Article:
Greater Manchester Police and the North West Counter Terrorism Unit have launched an investigation into nine people stopped by Turkish authorities at the Turkey/Syria border.
The five adults, aged 21, 22, 22, 24 and 47 and four children, aged one, three, eight and 11, are believed to be related and currently live in Rochdale.
They were stopped at the Turkey/Syria border and are expected to be returned to the U.K in due course.
Officers have commenced an investigation to establish their reason for travel and apparent attempted entry into Syria.
At this time officers have uncovered no evidence whatsoever of any imminent threat to the communities of Rochdale or indeed the U.K.
Officers are working closely with Rochdale Borough Council, local partners, and faith leaders as part of the ‘Prevent’ initiative.
Assistant Chief Constable Ian Wiggett, said: “What is obviously concerning is why a family were seemingly attempting to take very young and vulnerable children into a warzone; such a volatile and dangerous environment is no place for them whatsoever.
“We have commenced an investigation to try and establish their reasons for travel and as this is a live investigation - which is very much in its infancy - we are not in a position to comment further.
“One of our primary concerns is the safety and welfare of the young children and we are working with partners to ensure a full safeguarding strategy is in place upon their return to the U.K.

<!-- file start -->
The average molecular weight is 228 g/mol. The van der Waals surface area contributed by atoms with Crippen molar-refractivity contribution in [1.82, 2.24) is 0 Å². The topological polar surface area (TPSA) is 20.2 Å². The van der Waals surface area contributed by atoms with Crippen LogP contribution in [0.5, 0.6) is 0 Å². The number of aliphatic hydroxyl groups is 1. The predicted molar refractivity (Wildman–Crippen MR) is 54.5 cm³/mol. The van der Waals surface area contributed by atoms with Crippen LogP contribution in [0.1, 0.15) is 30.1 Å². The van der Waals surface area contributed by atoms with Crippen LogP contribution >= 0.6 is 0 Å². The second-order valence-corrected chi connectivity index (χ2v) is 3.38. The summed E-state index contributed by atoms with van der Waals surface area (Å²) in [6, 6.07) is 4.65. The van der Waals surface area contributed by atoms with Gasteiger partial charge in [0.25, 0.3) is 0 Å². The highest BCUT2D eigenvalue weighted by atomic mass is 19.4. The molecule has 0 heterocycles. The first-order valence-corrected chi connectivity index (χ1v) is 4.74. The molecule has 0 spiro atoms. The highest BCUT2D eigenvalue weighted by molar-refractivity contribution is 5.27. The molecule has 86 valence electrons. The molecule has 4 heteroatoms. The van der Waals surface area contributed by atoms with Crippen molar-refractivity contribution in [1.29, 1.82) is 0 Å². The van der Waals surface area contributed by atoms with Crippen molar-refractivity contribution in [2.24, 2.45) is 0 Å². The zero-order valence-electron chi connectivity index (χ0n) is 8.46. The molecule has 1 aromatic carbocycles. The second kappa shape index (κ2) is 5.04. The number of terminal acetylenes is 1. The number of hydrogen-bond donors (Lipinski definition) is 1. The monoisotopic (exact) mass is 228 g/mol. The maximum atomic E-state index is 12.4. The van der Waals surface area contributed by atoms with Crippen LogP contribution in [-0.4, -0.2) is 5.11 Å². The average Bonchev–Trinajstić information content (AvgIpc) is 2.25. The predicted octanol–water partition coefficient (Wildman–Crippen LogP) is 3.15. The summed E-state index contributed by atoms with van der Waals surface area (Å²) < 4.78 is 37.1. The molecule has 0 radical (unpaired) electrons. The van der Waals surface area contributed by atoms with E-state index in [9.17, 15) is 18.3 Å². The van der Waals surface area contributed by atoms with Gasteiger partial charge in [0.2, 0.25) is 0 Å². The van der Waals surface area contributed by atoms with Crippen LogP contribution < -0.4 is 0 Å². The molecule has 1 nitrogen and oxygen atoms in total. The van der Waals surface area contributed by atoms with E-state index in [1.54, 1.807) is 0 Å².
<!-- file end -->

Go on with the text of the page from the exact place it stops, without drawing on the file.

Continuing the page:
“GMP has been working extremely hard with local authorities and faith and community leaders across the region as part of the Prevent initiative, to highlight the dangers associated with radicalisation and travel to regions such as Syria. We are all working together to help identify vulnerable members of our society and intervene and engage them before it is too late.
“I would also like to take the opportunity to remind everyone of their responsibility to help us in our fight against extremism and prevent anyone thinking of travelling to Syria or other warzones from going.
“This is especially difficult for parents or people with close relationships with those people in question but it is these people who are most likely to spot the early signs of radicalisation.
“If anyone has any information about individuals or groups they think are a concern or vulnerable to radicalisation they can call us in complete and utter confidence.”
Anyone with information is asked to call the Anti-Terrorist hotline on 0800 789 321.